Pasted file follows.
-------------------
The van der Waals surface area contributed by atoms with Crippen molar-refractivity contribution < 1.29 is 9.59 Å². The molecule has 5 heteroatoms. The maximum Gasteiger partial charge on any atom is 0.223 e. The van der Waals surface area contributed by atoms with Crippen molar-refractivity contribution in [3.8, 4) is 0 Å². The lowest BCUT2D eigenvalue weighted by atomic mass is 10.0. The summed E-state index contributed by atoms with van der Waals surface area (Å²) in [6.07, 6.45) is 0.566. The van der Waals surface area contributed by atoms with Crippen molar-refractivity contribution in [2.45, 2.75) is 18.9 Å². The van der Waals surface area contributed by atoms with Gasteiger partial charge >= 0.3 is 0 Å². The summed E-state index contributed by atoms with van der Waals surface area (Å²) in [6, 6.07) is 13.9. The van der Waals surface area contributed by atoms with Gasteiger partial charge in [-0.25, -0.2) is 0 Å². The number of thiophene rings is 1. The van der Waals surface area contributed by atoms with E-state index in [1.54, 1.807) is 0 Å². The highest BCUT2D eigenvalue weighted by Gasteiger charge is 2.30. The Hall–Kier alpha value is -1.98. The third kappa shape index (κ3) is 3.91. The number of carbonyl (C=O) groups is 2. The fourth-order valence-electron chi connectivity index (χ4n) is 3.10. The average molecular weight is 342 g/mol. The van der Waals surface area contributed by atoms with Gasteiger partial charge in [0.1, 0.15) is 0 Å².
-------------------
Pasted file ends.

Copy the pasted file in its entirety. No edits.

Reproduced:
The van der Waals surface area contributed by atoms with Crippen molar-refractivity contribution < 1.29 is 9.59 Å². The molecule has 5 heteroatoms. The maximum Gasteiger partial charge on any atom is 0.223 e. The van der Waals surface area contributed by atoms with Crippen molar-refractivity contribution in [3.8, 4) is 0 Å². The lowest BCUT2D eigenvalue weighted by atomic mass is 10.0. The summed E-state index contributed by atoms with van der Waals surface area (Å²) in [6.07, 6.45) is 0.566. The van der Waals surface area contributed by atoms with Crippen molar-refractivity contribution in [2.45, 2.75) is 18.9 Å². The van der Waals surface area contributed by atoms with Gasteiger partial charge >= 0.3 is 0 Å². The summed E-state index contributed by atoms with van der Waals surface area (Å²) in [6, 6.07) is 13.9. The van der Waals surface area contributed by atoms with Gasteiger partial charge in [-0.25, -0.2) is 0 Å². The number of thiophene rings is 1. The van der Waals surface area contributed by atoms with E-state index in [1.54, 1.807) is 0 Å². The highest BCUT2D eigenvalue weighted by Gasteiger charge is 2.30. The Hall–Kier alpha value is -1.98. The third kappa shape index (κ3) is 3.91. The number of carbonyl (C=O) groups is 2. The fourth-order valence-electron chi connectivity index (χ4n) is 3.10. The average molecular weight is 342 g/mol. The van der Waals surface area contributed by atoms with Gasteiger partial charge in [0.1, 0.15) is 0 Å².